Higher eco­nomic free­dom lifts up the poor

The Star Early Edition - - INSIDE -

OX­FAM’S motto is “the power of peo­ple against poverty”.

You could be for­given for as­sum­ing Ox­fam pro­motes proven poli­cies that lift the poor out of poverty. In­stead, in its lat­est re­port, re­leased to co­in­cide with the an­nual gath­er­ing of the rich and pow­er­ful at the World Eco­nomic Fo­rum in Davos, Switzer­land, the group fo­cuses ex­clu­sively on the rich and calls for failed eco­nomic poli­cies that em­power gov­ern­ments and sti­fle growth.

Ox­fam’s dodgy cal­cu­la­tions demon­strate that the com­bined wealth of the world’s eight rich­est men is equal to the wealth of 50% of the world’s poor­est.

To ar­rive at its shock­ing statis­tic (no doubt for­mu­lated to shame in­di­vid­u­als in rich coun­tries into fork­ing over some of their cash to Ox­fam), it adds up as­sets and sub­tracts li­a­bil­i­ties to give a net worth fig­ure.

When your li­a­bil­i­ties ex­ceed your as­sets, you have a nega­tive net worth.

By this cal­cu­la­tion, 50% of Amer­i­can and Euro­pean youth who have just com­pleted their stud­ies at univer­sity and face a moun­tain of debt, fall into the bot­tom 50%.

The gap be­tween rich and poor is ir­rel­e­vant.

Com­pared to a bil­lion­aire, a mil­lion­aire is poor. As econ­o­mist Ju­lian Si­mon stated: “Data on the ab­so­lute gap be­tween yearly in­comes of the rich and poor coun­tries are be­side the point; widen­ing is in­evitable if all get rich at the same pro­por­tional rate, and the ab­so­lute gap can in­crease even if the poor im­prove their in­comes at a faster pro­por­tional rate than the rich.”

Ox­fam’s ob­ses­sion with re­dis­tribut­ing the wealth of the rich over­looks the tremen­dous strides that the world has made in re­cent decades to elim­i­nate poverty.

The World Bank clas­si­fies per­sons with in­comes of less than $1.90 (R25.78) per day as liv­ing in ex­treme poverty.

It demon­strates that ex­treme poverty in the de­vel­op­ing world has shrunk from 56.9% in 1980 to 34.5% in 2000 and 15.6% in 2014. For an or­gan­i­sa­tion that pur­ports to be fo­cused on elim­i­nat­ing poverty, Ox­fam strangely over­looks the fact that the world is on the cusp of a his­toric feat – the com­plete erad­i­ca­tion of ex­treme poverty.

This re­mark­able achieve­ment has been thanks to the wider adop­tion of more open trade and free mar­ket poli­cies that pro­mote in­di­vid­ual lib­er­ties.

Ac­cord­ing to the Fraser In­sti­tute: “The de­vel­op­ing coun­tries that moved most markedly to­ward eco­nomic free­dom achieved both strong eco­nomic growth and sub­stan­tial re­duc­tions in poverty.

“This in­di­cates that an in­sti­tu­tional and pol­icy en­vi­ron­ment con­sis­tent with eco­nomic free­dom is an im­por­tant in­gre­di­ent of progress against poverty”. In sim­ple terms, if you are poor, the best place to live is in eco­nom­i­cally free so­ci­eties where gov­ern­ment in­ter­ven­tion is kept to a min­i­mum.

That is why mil­lions of peo­ple try­ing to es­cape despotic na­tions con­trolled by over­bear­ing states seek refuge in the most eco­nom­i­cally free na­tions.

In ad­di­tion to its pro­pos­als on how wealth and in­come should be re­dis­tributed, Ox­fam calls for “in­creased co-op­er­a­tion be­tween gov­ern­ments to put a stop to tax dodg­ing and the race to the bot­tom on cor­po­rate taxes”.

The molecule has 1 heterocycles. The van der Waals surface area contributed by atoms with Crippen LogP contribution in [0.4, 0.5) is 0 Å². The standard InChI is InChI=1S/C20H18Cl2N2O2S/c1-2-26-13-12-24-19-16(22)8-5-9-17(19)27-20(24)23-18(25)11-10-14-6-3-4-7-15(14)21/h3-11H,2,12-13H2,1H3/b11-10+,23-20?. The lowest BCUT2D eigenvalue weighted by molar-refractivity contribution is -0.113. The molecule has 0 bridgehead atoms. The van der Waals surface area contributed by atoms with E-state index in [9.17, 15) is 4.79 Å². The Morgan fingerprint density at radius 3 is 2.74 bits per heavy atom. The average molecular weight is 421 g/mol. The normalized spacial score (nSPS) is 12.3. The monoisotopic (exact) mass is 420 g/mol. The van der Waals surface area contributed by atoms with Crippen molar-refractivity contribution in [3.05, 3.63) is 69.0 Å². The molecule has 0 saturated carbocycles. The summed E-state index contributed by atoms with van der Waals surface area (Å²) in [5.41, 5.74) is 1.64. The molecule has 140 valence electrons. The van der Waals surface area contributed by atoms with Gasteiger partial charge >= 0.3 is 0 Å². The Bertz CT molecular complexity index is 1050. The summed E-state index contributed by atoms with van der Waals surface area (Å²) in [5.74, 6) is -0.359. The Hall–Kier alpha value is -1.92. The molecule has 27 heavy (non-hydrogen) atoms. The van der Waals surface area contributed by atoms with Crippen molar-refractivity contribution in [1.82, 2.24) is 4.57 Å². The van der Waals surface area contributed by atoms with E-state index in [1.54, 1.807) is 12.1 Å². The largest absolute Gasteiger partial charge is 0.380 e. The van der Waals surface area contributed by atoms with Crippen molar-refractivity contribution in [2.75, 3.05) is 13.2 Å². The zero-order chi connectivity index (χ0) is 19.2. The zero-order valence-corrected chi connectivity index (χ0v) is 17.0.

But this in­tro­duced an ele­phant into the room. Com­pa­nies do not pay taxes. Peo­ple pay taxes.

Most large cor­po­ra­tions are owned by share­hold­ers (peo­ple) and groups of peo­ple such as gov­ern­ment em­ploy­ees through their pen­sion funds.

Since pen­sion and mu­tual funds are sim­ply col­lec­tions of the sav­ings of mil­lions of mid­dle and low-in­come in­di­vid­u­als, when Ox­fam calls for in­creased taxes or com­plains that com­pa­nies are not pay­ing their “fair share”, it is in ac­tual fact call­ing for re­duced dividends, pen­sion fund pay-outs and so on.

High cor­po­rate tax rates re­duce the returns on in­vest­ments and life sav­ings of in­di­vid­u­als.

If, as a share­holder, you do not like the idea of a com­pany try­ing to max­imise your returns, just sell your shares. No­body forces any­one to in­vest in any com­pany. What could be more demo­cratic?

In con­trast, try not to pay your taxes – you will al­most cer­tainly be hauled off to prison.

Most stud­ies show that a por­tion of cor­po­rate tax is passed on to work­ers in the form of lower wages and ben­e­fits.

Fu­ture wages are also ad­versely af­fected be­cause high cor­po­rate tax rates re­tard cap­i­tal for­ma­tion and re­duce over­all in­vest­ment. In­evitably, this has a nega­tive ef­fect on fu­ture pro­duc­tiv­ity and wages.

In South Africa, Ox­fam’s re­port raised the idea of a na­tional min­i­mum wage (NMW).

But an NMW does wide, un­told harm by pre­vent­ing un­skilled peo­ple with lit­tle or no work ex­pe­ri­ence from en­ter­ing the job mar­ket, thereby harm­ing the very peo­ple the pol­icy pre­tends to as­sist.

We can­not es­cape the eco­nomic truth that min­i­mum wages price some peo­ple out of jobs that they other­wise would have vol­un­tar­ily cho­sen to take.

The NMW will in­evitably ex­ac­er­bate poverty and in­equal­ity.

Scape­goat­ing the rich and fo­cus­ing on in­come in­equal­ity mis­di­ag­noses the prob­lem and shifts at­ten­tion from the real causes of poverty.

To per­ma­nently help the poor, his­tory has demon­strated that what is re­quired is greater lev­els of eco­nomic free­dom char­ac­terised by less gov­ern­ment in­ter­ven­tion.

This is the proven and surest path to in­creased eco­nomic pros­per­ity. Jas­son Ur­bach is di­rec­tor at the Free Mar­ket

Foun­da­tion

Scape­goat­ing the rich is wrong di­ag­no­sis of real causes of poverty

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